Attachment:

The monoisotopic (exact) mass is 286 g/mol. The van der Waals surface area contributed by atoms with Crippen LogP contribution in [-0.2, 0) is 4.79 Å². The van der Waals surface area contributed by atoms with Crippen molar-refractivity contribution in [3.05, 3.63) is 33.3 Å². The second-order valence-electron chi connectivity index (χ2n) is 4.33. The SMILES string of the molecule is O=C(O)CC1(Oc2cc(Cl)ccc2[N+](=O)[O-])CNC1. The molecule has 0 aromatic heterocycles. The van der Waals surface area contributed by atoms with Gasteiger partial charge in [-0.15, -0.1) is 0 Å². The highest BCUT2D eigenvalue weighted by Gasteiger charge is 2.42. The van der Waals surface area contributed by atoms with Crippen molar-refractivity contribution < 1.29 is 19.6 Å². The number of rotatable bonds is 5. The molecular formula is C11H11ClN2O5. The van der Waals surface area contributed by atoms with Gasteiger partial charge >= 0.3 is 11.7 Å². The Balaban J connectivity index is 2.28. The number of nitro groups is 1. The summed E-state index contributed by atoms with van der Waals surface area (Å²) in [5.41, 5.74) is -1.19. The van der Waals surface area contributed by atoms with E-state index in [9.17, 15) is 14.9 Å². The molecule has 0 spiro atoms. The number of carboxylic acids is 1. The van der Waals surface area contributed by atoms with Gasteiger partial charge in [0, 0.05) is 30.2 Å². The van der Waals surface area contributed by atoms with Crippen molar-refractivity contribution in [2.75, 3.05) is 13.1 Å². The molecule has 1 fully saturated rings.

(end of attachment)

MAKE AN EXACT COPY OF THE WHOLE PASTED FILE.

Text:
The monoisotopic (exact) mass is 286 g/mol. The van der Waals surface area contributed by atoms with Crippen LogP contribution in [-0.2, 0) is 4.79 Å². The van der Waals surface area contributed by atoms with Crippen molar-refractivity contribution in [3.05, 3.63) is 33.3 Å². The second-order valence-electron chi connectivity index (χ2n) is 4.33. The SMILES string of the molecule is O=C(O)CC1(Oc2cc(Cl)ccc2[N+](=O)[O-])CNC1. The molecule has 0 aromatic heterocycles. The van der Waals surface area contributed by atoms with Gasteiger partial charge in [-0.15, -0.1) is 0 Å². The highest BCUT2D eigenvalue weighted by Gasteiger charge is 2.42. The van der Waals surface area contributed by atoms with Crippen molar-refractivity contribution < 1.29 is 19.6 Å². The number of rotatable bonds is 5. The molecular formula is C11H11ClN2O5. The van der Waals surface area contributed by atoms with Gasteiger partial charge >= 0.3 is 11.7 Å². The Balaban J connectivity index is 2.28. The number of nitro groups is 1. The summed E-state index contributed by atoms with van der Waals surface area (Å²) in [5.41, 5.74) is -1.19. The van der Waals surface area contributed by atoms with E-state index in [9.17, 15) is 14.9 Å². The molecule has 0 spiro atoms. The number of carboxylic acids is 1. The van der Waals surface area contributed by atoms with Gasteiger partial charge in [0, 0.05) is 30.2 Å². The van der Waals surface area contributed by atoms with Crippen molar-refractivity contribution in [2.75, 3.05) is 13.1 Å². The molecule has 1 fully saturated rings.